Jessica Vitale is tracking and studying hyenas in the Okavango River Delta. These animals, so often portrayed negatively in popular culture, are actually quite admirable for several reasons, including their social flexibility (even in relation to other species), and their playful tenacity in the face of savage survival.
By Jessica Vitale
Greetings from the Okavango! My name is Jessica Vitale, and I am currently a PhD student in the Animal Behaviour and Ecology research group at the University of Nottingham (U.K.), and a National Geographic grantee. I began my field research on spotted hyenas in March 2014, and I am halfway through my first field season. I wanted to take the time to share some of the striking photos I’ve been able to capture of these often misunderstood animals.
My research project focuses on the spotted hyena (Crocuta crocuta), a social carnivore living throughout the continent of Africa.
Spotted hyenas are members of the large predator “guild”, a group of species that compete for resources such as prey and habitat, which also includes the African lion, cheetah, African wild dog, and leopard. My study takes place within the Okavango Delta ecosystem of Botswana, an essential habitat for all five species of the large predator guild. However, there is little known about the behavior of spotted hyenas within this ecosystem.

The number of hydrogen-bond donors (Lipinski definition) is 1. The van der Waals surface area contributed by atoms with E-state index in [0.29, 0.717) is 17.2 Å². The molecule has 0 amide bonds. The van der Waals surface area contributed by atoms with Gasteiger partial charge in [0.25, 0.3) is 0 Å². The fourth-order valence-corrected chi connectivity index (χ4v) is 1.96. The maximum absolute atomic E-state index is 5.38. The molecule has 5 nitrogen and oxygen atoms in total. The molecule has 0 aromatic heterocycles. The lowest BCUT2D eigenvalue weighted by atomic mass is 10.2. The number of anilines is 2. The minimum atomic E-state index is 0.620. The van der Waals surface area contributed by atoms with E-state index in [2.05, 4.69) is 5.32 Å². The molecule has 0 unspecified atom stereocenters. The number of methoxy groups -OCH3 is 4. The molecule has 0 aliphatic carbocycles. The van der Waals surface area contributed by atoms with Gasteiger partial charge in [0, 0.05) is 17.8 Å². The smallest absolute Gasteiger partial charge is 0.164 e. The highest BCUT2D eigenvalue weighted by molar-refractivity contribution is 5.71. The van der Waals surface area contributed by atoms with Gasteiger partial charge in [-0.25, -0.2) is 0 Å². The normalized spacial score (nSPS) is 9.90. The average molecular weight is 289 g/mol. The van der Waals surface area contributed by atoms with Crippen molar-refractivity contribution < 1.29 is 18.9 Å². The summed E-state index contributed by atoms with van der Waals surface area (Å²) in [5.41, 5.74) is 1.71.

What we do know is that hyenas live in groups called “clans”, which are made up of multiple females and males following a strict dominance hierarchy. They exhibit behavioral flexibility across populations in aspects such as clan sizes, foraging patterns, and interspecies interactions.
Therefore, I am asking a variety of questions about Okavango hyenas, focusing on social dynamics and their interactions with the other large predator species. How many individuals make up a clan? What are their territory sizes? How do individuals associate with other members of their group? How do hyenas interact with other predators? Do hyenas eavesdrop on the sound and smell cues given by other predators?
These photos are all from the same communal den, which is located in the Moremi Game Reserve, and home to four cubs. I camped overnight at this den several times (sleeping on top of my field vehicle) to observe their behavior and capture identification photos.
Part of my research entails determining clan membership, so the main reason that I was visiting this den was to take ID photos to figure out which clan these individuals belong to. Determining clan associations is a long process because hyenas live in a “fission-fusion” society (breaking up groups and recombining frequently), which means that they travel in subgroups of varying size and that the entire clan is rarely seen together at once.
Hopefully soon we will be able to identify each of the animals seen here individually. But it’ll take some time—our database of spotted hyenas in this area is now up to 285 individuals!